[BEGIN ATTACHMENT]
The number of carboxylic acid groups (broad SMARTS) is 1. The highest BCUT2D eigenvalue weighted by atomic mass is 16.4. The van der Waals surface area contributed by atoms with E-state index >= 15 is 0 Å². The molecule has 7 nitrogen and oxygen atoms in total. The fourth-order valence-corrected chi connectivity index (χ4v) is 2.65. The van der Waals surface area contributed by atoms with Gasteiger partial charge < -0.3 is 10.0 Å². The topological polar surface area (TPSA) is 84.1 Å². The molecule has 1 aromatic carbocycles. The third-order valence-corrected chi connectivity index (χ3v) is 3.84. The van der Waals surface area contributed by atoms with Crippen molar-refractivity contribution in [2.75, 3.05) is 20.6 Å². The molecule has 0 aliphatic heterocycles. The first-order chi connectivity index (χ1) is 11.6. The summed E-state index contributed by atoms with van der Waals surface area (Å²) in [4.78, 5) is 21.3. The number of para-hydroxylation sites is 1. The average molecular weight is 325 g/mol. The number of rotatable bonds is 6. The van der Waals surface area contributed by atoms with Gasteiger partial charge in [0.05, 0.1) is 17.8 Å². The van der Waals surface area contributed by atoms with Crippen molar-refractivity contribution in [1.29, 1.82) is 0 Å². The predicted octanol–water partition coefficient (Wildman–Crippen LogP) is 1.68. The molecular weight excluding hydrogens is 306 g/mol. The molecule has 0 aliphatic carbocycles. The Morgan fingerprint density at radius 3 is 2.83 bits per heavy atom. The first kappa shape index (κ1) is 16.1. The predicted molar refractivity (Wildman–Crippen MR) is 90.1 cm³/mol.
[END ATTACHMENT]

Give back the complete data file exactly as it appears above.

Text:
The number of carboxylic acid groups (broad SMARTS) is 1. The highest BCUT2D eigenvalue weighted by atomic mass is 16.4. The van der Waals surface area contributed by atoms with E-state index >= 15 is 0 Å². The molecule has 7 nitrogen and oxygen atoms in total. The fourth-order valence-corrected chi connectivity index (χ4v) is 2.65. The van der Waals surface area contributed by atoms with Gasteiger partial charge < -0.3 is 10.0 Å². The topological polar surface area (TPSA) is 84.1 Å². The molecule has 1 aromatic carbocycles. The third-order valence-corrected chi connectivity index (χ3v) is 3.84. The van der Waals surface area contributed by atoms with Crippen molar-refractivity contribution in [2.75, 3.05) is 20.6 Å². The molecule has 0 aliphatic heterocycles. The first-order chi connectivity index (χ1) is 11.6. The summed E-state index contributed by atoms with van der Waals surface area (Å²) in [4.78, 5) is 21.3. The number of para-hydroxylation sites is 1. The average molecular weight is 325 g/mol. The number of rotatable bonds is 6. The van der Waals surface area contributed by atoms with Gasteiger partial charge in [0.05, 0.1) is 17.8 Å². The van der Waals surface area contributed by atoms with Crippen molar-refractivity contribution in [1.29, 1.82) is 0 Å². The predicted octanol–water partition coefficient (Wildman–Crippen LogP) is 1.68. The molecular weight excluding hydrogens is 306 g/mol. The molecule has 0 aliphatic carbocycles. The Morgan fingerprint density at radius 3 is 2.83 bits per heavy atom. The first kappa shape index (κ1) is 16.1. The predicted molar refractivity (Wildman–Crippen MR) is 90.1 cm³/mol.